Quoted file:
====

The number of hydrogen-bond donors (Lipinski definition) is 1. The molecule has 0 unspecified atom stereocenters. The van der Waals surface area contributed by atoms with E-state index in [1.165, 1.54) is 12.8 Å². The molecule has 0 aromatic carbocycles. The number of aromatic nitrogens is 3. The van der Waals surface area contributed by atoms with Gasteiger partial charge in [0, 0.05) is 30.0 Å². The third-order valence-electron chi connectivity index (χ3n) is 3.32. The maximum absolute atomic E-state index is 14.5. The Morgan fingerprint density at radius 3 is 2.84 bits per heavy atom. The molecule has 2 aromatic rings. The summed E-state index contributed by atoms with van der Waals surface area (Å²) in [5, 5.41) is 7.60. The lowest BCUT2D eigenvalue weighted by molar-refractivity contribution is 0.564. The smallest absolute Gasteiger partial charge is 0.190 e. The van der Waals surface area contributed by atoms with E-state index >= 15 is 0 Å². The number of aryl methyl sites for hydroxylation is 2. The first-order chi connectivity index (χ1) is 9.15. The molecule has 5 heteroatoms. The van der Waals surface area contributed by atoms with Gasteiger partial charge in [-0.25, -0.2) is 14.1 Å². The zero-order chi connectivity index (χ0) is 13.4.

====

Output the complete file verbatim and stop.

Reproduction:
The number of hydrogen-bond donors (Lipinski definition) is 1. The molecule has 0 unspecified atom stereocenters. The van der Waals surface area contributed by atoms with E-state index in [1.165, 1.54) is 12.8 Å². The molecule has 0 aromatic carbocycles. The number of aromatic nitrogens is 3. The van der Waals surface area contributed by atoms with Gasteiger partial charge in [0, 0.05) is 30.0 Å². The third-order valence-electron chi connectivity index (χ3n) is 3.32. The maximum absolute atomic E-state index is 14.5. The Morgan fingerprint density at radius 3 is 2.84 bits per heavy atom. The molecule has 2 aromatic rings. The summed E-state index contributed by atoms with van der Waals surface area (Å²) in [5, 5.41) is 7.60. The lowest BCUT2D eigenvalue weighted by molar-refractivity contribution is 0.564. The smallest absolute Gasteiger partial charge is 0.190 e. The van der Waals surface area contributed by atoms with E-state index >= 15 is 0 Å². The number of aryl methyl sites for hydroxylation is 2. The first-order chi connectivity index (χ1) is 9.15. The molecule has 5 heteroatoms. The van der Waals surface area contributed by atoms with Gasteiger partial charge in [-0.25, -0.2) is 14.1 Å². The zero-order chi connectivity index (χ0) is 13.4.